• Trafficking – ad traffickers are those that manage an ad campaign with the assistance of an ad server such as Google Ad Manager. They manage and monitor delivery across ad exchanges and track third-party tags from multiple vendors.
  • Optimization – any initiative to optimize CTC (cost to click) factors such as ad location, SEO, trends, or standards.
  • Demand management – to cater to the enormous demand that sales teams of some publishers generate, ad ops teams are also responsible for many client-facing duties such as handling contractual matters, negotiating on behalf of the client, and following up on agreements to ensure compliance.
  • Yield management – where the team seeks to streamline operations to reduce costs and maximize profits. For example, an ad ops team may reconfigure the layout of a website based on user behavior.

What is programmatic advertising?

Programmatic advertising involves the use of algorithmic software to purchase digital advertising, drive impressions at scale, and deliver a better ROI for marketers. 

In contrast to traditional advertising methods which require proposals, quotes, tenders, or negotiation with the seller, programmatic advertising’s use of software makes it an automated buying and selling solution.

This frees up time that can be better spent on ad optimization to improve the company’s likelihood of success.

Companies are increasingly turning to programmatic advertising to streamline their approach as the world emerges from COVID-19 and AI tech becomes more advanced.

How does programmatic advertising work?

Programmatic advertising utilizes data insights to serve ads to targeted users at the right time and the right place.

In short, this ecosystem is supported by three main components:

  1. Demand-side platform (DSP) – a place where advertisers can purchase ad inventory.
  2. Supply-side platform (SSP) – comprised of software that enables publishers to sell ad impressions to buyers in real-time. These impressions may be for display, mobile, or video ads.
  3. Ad exchanger – where the SSP feeds inventory into the ad exchange itself and connects to the DSP. At this intersection, advertisers, networks, publishers, and agencies can buy and sell ad space with prices normally set in a real-time auction. Remember, this process is automatic. 

What is the difference between ad ops and programmatic advertising?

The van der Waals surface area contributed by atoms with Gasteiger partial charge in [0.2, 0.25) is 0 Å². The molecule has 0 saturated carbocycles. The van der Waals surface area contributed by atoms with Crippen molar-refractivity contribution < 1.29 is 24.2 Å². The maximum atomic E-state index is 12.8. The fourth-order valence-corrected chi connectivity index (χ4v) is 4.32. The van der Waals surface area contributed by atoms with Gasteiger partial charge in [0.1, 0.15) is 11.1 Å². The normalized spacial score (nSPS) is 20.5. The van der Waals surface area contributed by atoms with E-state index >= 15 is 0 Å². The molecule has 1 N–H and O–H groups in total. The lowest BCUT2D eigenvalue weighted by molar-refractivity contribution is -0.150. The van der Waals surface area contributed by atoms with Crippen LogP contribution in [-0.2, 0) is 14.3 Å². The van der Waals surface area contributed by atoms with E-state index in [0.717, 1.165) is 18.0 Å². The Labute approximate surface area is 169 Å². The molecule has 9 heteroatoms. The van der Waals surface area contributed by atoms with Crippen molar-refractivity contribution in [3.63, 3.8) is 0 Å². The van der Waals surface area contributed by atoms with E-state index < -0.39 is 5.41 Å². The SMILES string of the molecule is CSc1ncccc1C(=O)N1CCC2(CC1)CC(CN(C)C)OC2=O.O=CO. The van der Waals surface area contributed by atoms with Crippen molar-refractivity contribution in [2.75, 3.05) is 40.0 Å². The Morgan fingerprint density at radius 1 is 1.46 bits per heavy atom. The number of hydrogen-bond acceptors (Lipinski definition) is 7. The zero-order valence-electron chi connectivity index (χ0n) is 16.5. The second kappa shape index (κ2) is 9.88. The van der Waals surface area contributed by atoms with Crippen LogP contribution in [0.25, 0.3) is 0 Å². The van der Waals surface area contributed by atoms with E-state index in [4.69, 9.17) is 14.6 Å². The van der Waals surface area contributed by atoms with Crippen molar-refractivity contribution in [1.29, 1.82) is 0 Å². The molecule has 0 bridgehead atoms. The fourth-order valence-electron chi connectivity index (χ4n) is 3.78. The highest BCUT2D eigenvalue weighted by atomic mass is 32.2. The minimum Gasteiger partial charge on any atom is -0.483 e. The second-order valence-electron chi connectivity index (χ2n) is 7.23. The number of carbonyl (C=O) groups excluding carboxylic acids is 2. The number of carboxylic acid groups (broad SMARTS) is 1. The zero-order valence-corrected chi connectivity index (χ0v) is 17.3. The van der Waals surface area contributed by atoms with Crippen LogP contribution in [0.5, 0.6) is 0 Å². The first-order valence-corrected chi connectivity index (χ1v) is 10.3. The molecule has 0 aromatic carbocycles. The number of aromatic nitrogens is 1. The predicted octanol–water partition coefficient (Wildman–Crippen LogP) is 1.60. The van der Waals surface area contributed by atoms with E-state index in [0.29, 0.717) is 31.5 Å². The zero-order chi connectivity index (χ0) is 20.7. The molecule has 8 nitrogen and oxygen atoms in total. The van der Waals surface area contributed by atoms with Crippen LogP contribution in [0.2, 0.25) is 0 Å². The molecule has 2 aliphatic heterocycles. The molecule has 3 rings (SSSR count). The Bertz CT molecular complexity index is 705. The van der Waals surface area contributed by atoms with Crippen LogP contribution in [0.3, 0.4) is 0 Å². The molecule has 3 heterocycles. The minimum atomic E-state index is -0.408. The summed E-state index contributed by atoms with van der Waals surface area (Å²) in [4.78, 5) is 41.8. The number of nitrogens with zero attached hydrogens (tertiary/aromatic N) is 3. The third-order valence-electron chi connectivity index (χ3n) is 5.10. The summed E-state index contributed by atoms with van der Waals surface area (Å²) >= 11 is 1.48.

In very general terms, programmatic advertising is a type of ad ops that is best suited to less technical users who desire a more hands-off solution.

The obvious difference in automation level, some argue, also means that traditional ad ops requires individuals to have a more robust and specialized skill set than those employed in programmatic. 

In many companies, programmatic advertising is simply one of many tools in their ad ops arsenal. Ad ops also tends to be more functional and versatile because it has been around longer and has had more time to develop.

Key differences between ad ops and programmatic

  • Ad ops comprise the advertising services that manage digital ad sales online and refers to any process or system in support of the delivery or management of advertisements via digital mediums.
  • Programmatic advertising involves the use of algorithmic software to purchase digital advertising, drive impressions at scale, and deliver a better ROI for marketers.
  • In general, programmatic advertising is a more automated type of ad ops that requires less specialized knowledge and client interaction.

Key takeaways

  • Ad Ops refers to a suite of systems and processes that support digital advertisement delivery across multiple devices.
  • Ad Ops is a broad and dynamic industry requiring responsive and multi-skilled teams. These teams must be well versed in the scheduling, optimization, and trafficking of ads.
  • Some aspects of Ad Ops have been automated to reflect the increasing complexity of online advertising. Nevertheless, Ad Ops requires that practitioners be competent using a range of ad networks, servers, exchanges, and platforms.

Connected Agile Frameworks

AIOps

aiops
AIOps is the application of artificial intelligence to IT operations. It has become particularly useful for modern IT management in hybridized, distributed, and dynamic environments. AIOps has become a key operational component of modern digital-based organizations, built around software and algorithms.

Agile Methodology

agile-methodology